The event “Ask Me Anything About GMOs” last September 10 organized by the Alliance for Science of Cornell University to celebrate Science Week was an experience I will never forget.
First, because in my entire life as a priest of 16 years from the Philippines, it was my first time to do the task to co-moderate in a forum in the United States. As a priest, of course I have stood and spoken in front of many people not only to give a homily during Mass but in many other forms of gatherings. But always in my own country and in the company of my people. That was why, even before the event started and as it continued on, I did not stop praying that everything will happen smoothly and I will not say or do anything that may spoil the evening.
As the Unitarian Church in Ithaca started to fill up with people, my own anxiety started to rise as well. The event was about GMOs, or Genetically Modified Organisms and I knew that this topic is a highly debated and oftentimes emotionally charged issue in America. So I was anticipating that people from all sides of the GMO issue would come to the event to ask and be enlightened.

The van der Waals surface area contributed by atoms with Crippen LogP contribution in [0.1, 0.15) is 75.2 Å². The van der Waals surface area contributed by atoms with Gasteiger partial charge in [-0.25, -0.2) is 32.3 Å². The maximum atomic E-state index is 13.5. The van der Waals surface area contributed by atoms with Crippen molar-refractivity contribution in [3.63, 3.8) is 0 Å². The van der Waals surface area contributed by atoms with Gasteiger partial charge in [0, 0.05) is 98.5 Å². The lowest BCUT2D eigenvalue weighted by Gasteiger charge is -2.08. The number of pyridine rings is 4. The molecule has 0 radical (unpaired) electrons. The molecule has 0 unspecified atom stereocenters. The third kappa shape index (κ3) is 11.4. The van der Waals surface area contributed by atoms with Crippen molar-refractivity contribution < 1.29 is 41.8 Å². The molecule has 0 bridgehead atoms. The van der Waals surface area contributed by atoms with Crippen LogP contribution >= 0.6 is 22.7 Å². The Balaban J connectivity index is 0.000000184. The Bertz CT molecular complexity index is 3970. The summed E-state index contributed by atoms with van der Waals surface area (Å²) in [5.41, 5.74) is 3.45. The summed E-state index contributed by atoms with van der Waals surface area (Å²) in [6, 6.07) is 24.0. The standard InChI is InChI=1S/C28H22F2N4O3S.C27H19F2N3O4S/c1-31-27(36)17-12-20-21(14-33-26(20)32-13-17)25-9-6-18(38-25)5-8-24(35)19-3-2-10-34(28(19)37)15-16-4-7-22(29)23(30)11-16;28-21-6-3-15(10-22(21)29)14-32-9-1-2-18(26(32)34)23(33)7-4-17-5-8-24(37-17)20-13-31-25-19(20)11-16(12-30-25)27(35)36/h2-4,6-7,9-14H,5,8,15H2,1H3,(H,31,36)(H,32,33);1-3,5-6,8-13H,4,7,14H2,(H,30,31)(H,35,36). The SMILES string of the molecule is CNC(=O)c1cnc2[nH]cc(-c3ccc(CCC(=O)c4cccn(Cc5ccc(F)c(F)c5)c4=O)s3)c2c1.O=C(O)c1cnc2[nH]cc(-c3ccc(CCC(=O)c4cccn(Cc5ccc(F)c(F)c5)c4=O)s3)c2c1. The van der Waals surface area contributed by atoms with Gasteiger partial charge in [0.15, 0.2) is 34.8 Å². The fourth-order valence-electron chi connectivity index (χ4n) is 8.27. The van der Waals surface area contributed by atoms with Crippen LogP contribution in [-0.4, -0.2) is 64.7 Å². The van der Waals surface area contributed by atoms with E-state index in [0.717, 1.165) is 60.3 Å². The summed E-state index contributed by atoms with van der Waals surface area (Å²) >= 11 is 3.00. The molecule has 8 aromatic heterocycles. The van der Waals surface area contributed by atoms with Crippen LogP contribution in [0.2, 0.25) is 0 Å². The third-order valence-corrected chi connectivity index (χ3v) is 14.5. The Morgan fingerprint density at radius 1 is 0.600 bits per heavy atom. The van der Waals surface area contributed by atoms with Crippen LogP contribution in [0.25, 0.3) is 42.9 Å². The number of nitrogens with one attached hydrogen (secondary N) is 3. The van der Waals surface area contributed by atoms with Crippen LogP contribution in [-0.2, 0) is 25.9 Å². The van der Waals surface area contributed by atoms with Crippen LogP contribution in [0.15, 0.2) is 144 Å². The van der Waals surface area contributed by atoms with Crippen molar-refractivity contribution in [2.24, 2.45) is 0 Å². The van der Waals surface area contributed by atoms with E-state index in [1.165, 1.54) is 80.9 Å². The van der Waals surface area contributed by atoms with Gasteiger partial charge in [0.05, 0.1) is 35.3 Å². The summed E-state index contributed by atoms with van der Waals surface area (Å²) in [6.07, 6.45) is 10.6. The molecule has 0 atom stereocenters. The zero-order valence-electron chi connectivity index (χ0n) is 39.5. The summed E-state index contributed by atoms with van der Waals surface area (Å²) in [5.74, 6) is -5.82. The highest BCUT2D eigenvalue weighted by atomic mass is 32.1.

Enlightened indeed I was.
The event that was organized to answer questions from the “curious” turned out to be more than just a “question and answer” session. It may have been my unfamiliarity with American culture and ways but as hands rose to be recognized for the questions that were to be answered by five highly respected scientists, all experts in their own field of competence, I realized that several people who were at this event came not to “ask” and be enlightened but to voice out accusations against anyone involved with GMOs and insist on what they know as true.
It was indeed a “baptism of fire” for me to co-moderate an event that was so charged with emotions and deep passion that I thought sometimes bordered on the ridiculous or irrational. In the end, I was the one who was truly enlightened. And I felt sad.
My enlightenment made me realize the huge gap between the rich America and my poor country the Philippines. That night, I realized how rich countries, in their abundance on material things and food would be very focused on how their agricultural produce are made and marketed while my own would be concerned about whether food would be sufficient for all. That event, “Ask Me Anything About GMOs” made me feel how truly fortunate are the American people because while their concern is about what food to buy or eat, will it be GMO food or non-GMO, in my country, the only simple concern of many of my countrymen is whether there will be food on the table today or none at all.
I felt sad for my country and my people. I am happy for America and the American people. God bless America.
photos by Shailee Shah
Click here to see a video of the #AMOgmo event.